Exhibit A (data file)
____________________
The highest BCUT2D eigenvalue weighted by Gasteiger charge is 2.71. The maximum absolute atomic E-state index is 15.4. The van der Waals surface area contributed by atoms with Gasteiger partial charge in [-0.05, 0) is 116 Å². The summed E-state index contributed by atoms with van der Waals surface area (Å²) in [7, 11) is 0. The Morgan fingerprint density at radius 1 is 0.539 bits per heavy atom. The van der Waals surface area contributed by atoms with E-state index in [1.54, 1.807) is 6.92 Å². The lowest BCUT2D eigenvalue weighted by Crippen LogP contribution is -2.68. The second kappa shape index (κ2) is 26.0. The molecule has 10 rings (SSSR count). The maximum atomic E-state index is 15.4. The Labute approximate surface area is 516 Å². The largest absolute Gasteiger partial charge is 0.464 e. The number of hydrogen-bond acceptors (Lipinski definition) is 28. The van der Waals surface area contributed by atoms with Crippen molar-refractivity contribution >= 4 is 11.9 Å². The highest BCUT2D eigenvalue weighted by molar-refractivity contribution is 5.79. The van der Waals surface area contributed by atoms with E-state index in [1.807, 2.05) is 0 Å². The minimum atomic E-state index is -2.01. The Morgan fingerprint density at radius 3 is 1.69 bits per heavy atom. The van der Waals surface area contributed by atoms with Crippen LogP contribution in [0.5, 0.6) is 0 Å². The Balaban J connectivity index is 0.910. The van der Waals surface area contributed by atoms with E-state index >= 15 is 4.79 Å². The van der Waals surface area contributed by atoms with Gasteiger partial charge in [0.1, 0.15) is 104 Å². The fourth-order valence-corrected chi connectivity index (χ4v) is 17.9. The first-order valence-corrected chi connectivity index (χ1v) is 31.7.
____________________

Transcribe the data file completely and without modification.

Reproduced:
The highest BCUT2D eigenvalue weighted by Gasteiger charge is 2.71. The maximum absolute atomic E-state index is 15.4. The van der Waals surface area contributed by atoms with Gasteiger partial charge in [-0.05, 0) is 116 Å². The summed E-state index contributed by atoms with van der Waals surface area (Å²) in [7, 11) is 0. The Morgan fingerprint density at radius 1 is 0.539 bits per heavy atom. The van der Waals surface area contributed by atoms with E-state index in [1.54, 1.807) is 6.92 Å². The lowest BCUT2D eigenvalue weighted by Crippen LogP contribution is -2.68. The second kappa shape index (κ2) is 26.0. The molecule has 10 rings (SSSR count). The maximum atomic E-state index is 15.4. The Labute approximate surface area is 516 Å². The largest absolute Gasteiger partial charge is 0.464 e. The number of hydrogen-bond acceptors (Lipinski definition) is 28. The van der Waals surface area contributed by atoms with Crippen molar-refractivity contribution >= 4 is 11.9 Å². The highest BCUT2D eigenvalue weighted by molar-refractivity contribution is 5.79. The van der Waals surface area contributed by atoms with E-state index in [1.807, 2.05) is 0 Å². The minimum atomic E-state index is -2.01. The Morgan fingerprint density at radius 3 is 1.69 bits per heavy atom. The van der Waals surface area contributed by atoms with Crippen LogP contribution in [0.5, 0.6) is 0 Å². The Balaban J connectivity index is 0.910. The van der Waals surface area contributed by atoms with E-state index >= 15 is 4.79 Å². The van der Waals surface area contributed by atoms with Gasteiger partial charge in [0.1, 0.15) is 104 Å². The fourth-order valence-corrected chi connectivity index (χ4v) is 17.9. The first-order valence-corrected chi connectivity index (χ1v) is 31.7.